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10 Secrets We Learned from Grandma About Victory Gardens

Grandma's secrets about WWII-era victory gardens may help you grow a garden of your own.

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UNITED STATES - CIRCA 1950s: Mature woman working in vegetable garden.George Marks/Getty Images

You Can Start Small

The words “victory garden” might conjure up images of vast plots with dozens of crops, but your victory garden can be much simpler. To work with the space you have and your gardening ability, choose a few easy vegetables or fruits that you really enjoy and start there.

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Two women from Mount Holyoke College in Massachusetts tend a World War II Victory garden. Bettmann/Getty Images

You Don’t Need a Yard

If your yard is too small, too shady—or you have no yard at all, you can plant a victory garden using containers. Place pots of tomatoes, carrots or beans along a sunny side of your house or on your porch. Window boxes are great spots for growing lettuces, sprouts and herbs. Did you know you can grow these 12 vegetables in pots?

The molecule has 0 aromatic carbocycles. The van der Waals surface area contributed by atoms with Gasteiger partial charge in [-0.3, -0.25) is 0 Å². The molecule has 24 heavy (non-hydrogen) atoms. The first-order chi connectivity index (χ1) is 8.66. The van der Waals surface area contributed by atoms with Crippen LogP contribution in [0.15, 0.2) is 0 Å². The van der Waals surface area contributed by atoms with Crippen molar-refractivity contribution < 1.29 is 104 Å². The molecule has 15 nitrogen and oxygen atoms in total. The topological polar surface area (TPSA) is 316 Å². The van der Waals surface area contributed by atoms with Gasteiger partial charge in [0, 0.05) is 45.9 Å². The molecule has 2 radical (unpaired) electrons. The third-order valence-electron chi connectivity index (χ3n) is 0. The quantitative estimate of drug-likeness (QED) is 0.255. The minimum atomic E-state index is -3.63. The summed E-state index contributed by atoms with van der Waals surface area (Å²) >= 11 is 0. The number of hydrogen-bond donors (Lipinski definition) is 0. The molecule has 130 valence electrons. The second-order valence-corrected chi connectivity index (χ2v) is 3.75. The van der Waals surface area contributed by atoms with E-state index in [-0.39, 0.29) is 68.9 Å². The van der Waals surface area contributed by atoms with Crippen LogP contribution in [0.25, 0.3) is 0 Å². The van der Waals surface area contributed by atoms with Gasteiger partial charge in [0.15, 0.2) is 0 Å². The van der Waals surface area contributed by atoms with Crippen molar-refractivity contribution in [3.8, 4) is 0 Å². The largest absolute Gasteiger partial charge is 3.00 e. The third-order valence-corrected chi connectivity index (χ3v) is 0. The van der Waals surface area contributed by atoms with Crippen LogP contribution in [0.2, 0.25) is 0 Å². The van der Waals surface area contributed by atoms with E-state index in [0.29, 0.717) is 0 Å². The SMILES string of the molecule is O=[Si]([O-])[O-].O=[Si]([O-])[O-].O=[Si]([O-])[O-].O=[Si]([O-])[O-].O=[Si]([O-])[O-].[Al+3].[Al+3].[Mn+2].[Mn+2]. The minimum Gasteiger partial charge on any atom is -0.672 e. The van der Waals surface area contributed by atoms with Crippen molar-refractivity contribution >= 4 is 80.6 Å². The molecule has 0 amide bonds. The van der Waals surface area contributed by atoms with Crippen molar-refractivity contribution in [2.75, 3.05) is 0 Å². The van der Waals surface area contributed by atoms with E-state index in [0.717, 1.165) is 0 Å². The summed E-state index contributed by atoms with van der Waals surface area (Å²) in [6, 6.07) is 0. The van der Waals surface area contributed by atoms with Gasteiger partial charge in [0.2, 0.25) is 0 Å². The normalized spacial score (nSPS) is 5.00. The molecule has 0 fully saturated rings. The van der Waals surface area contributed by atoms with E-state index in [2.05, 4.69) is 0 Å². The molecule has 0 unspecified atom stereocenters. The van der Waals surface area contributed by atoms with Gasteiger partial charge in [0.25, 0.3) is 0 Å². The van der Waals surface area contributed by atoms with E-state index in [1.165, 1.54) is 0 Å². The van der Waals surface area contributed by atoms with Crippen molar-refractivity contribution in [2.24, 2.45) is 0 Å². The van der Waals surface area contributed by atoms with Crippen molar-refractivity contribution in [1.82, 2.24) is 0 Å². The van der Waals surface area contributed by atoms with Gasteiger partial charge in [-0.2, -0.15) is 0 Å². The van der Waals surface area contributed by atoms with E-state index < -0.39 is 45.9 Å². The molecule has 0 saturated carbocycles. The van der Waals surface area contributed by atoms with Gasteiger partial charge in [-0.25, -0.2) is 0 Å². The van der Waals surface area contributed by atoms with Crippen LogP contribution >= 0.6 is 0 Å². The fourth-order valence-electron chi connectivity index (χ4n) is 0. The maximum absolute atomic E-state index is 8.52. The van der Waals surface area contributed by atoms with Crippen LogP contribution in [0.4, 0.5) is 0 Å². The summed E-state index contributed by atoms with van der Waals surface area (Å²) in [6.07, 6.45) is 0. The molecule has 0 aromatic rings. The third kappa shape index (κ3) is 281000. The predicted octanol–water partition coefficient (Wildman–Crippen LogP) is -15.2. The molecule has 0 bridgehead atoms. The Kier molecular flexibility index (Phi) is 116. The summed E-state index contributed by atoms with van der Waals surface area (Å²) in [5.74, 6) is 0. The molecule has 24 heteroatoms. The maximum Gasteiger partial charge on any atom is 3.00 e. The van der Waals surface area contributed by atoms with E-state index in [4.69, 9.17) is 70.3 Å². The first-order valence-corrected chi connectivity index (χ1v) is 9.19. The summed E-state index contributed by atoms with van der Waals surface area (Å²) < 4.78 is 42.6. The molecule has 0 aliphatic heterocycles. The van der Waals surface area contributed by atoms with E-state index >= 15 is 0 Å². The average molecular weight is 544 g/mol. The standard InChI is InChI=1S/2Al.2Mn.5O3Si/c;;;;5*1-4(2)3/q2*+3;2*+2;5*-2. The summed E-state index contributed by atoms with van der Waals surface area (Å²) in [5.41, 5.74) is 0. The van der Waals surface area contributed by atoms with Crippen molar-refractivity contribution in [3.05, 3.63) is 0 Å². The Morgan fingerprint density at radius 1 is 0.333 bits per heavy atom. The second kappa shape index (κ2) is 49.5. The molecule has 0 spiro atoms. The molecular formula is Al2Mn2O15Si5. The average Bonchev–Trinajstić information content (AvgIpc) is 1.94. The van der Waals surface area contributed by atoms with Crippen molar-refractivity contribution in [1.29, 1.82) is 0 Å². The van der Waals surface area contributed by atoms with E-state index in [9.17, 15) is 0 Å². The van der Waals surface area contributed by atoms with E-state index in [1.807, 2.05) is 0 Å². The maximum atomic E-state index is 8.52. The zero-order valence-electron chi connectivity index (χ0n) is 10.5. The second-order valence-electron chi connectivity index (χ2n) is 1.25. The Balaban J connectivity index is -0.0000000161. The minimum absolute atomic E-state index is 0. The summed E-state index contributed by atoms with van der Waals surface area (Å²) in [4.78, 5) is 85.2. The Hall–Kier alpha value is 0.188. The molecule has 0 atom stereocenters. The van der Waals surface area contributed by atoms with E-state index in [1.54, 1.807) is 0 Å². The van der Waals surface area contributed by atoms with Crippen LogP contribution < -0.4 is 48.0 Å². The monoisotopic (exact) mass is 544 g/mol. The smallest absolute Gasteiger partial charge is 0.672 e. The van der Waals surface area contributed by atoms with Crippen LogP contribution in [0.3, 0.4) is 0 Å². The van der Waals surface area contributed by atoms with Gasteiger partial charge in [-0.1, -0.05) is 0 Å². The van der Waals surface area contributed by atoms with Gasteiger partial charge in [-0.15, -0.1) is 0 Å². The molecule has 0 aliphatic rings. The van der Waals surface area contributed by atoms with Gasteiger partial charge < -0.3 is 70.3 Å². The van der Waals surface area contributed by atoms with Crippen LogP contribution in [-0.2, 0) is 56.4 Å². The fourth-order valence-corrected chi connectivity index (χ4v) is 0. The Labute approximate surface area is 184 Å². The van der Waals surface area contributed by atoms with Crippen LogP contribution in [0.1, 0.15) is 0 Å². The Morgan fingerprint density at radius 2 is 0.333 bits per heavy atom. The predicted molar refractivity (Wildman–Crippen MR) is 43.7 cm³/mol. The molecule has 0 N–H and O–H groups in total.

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UNITED STATES - Circa 1940s: Woman Wearing Blouse Slacks And Gloves Pushing A Harrow Between Rows Of Plants In A Vegetable Garden With A Rustic Fence In The Background. H. Armstrong Roberts/Getty Images

It’s Easy to Grow Healthy Vegetables


It turns out greens like arugula, bok choy and Swiss chard are surprisingly easy to grow and were popular in 1940s victory gardens for that reason. We have a list of other easy and fast growing vegetables, including spinach, radishes and green beans.

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Housewife Preserving Tomatoes from Her Victory Garden, U.S. Dept. of Agriculture Photo, 1944. (Photo by: Universal History Archive/Universal Images Group via Getty Images) Universal History Archive/Getty Images

Nothing Should Go to Waste


Grandma knew that none of the produce her family worked so hard to grow could go to waste. Fruits and vegetables not eaten fresh can be preserved and stored in a number of ways: many vegetables can be frozen or preserved by canning. Fruits and berries are cooked into sauces, jams and jellies. Herbs can be laid out or hung to dry. Extra produce from your garden can also be donated to neighbors.